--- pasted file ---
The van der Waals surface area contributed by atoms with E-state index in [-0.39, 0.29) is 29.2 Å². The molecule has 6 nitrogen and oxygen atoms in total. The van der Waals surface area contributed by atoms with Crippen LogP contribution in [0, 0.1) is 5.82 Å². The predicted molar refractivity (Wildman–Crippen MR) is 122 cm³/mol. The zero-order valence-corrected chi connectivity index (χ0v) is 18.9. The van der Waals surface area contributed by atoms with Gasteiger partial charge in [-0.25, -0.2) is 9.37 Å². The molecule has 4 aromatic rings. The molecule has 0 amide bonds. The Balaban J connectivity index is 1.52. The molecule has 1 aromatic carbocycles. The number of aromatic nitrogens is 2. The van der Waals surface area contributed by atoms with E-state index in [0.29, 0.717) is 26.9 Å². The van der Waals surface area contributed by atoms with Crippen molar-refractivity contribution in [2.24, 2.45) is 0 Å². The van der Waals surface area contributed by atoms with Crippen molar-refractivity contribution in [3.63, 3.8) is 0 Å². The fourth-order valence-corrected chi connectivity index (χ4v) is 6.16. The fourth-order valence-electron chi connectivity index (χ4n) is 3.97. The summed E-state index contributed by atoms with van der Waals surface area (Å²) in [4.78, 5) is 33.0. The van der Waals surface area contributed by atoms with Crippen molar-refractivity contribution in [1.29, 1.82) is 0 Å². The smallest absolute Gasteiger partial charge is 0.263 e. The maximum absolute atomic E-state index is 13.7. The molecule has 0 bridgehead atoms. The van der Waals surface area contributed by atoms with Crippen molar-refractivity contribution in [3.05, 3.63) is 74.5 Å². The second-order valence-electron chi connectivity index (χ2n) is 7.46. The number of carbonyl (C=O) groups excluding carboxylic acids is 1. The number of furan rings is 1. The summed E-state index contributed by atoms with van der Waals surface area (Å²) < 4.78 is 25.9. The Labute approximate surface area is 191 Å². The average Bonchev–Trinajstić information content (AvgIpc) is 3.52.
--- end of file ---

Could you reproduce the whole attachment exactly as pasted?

The van der Waals surface area contributed by atoms with E-state index in [-0.39, 0.29) is 29.2 Å². The molecule has 6 nitrogen and oxygen atoms in total. The van der Waals surface area contributed by atoms with Crippen LogP contribution in [0, 0.1) is 5.82 Å². The predicted molar refractivity (Wildman–Crippen MR) is 122 cm³/mol. The zero-order valence-corrected chi connectivity index (χ0v) is 18.9. The van der Waals surface area contributed by atoms with Gasteiger partial charge in [-0.25, -0.2) is 9.37 Å². The molecule has 4 aromatic rings. The molecule has 0 amide bonds. The Balaban J connectivity index is 1.52. The molecule has 1 aromatic carbocycles. The number of aromatic nitrogens is 2. The van der Waals surface area contributed by atoms with E-state index in [0.29, 0.717) is 26.9 Å². The van der Waals surface area contributed by atoms with Crippen molar-refractivity contribution in [2.24, 2.45) is 0 Å². The van der Waals surface area contributed by atoms with Crippen molar-refractivity contribution in [3.63, 3.8) is 0 Å². The fourth-order valence-corrected chi connectivity index (χ4v) is 6.16. The fourth-order valence-electron chi connectivity index (χ4n) is 3.97. The summed E-state index contributed by atoms with van der Waals surface area (Å²) in [4.78, 5) is 33.0. The van der Waals surface area contributed by atoms with Crippen molar-refractivity contribution in [1.29, 1.82) is 0 Å². The smallest absolute Gasteiger partial charge is 0.263 e. The maximum absolute atomic E-state index is 13.7. The molecule has 0 bridgehead atoms. The van der Waals surface area contributed by atoms with Crippen molar-refractivity contribution in [3.05, 3.63) is 74.5 Å². The second-order valence-electron chi connectivity index (χ2n) is 7.46. The number of carbonyl (C=O) groups excluding carboxylic acids is 1. The number of furan rings is 1. The summed E-state index contributed by atoms with van der Waals surface area (Å²) < 4.78 is 25.9. The Labute approximate surface area is 191 Å². The average Bonchev–Trinajstić information content (AvgIpc) is 3.52.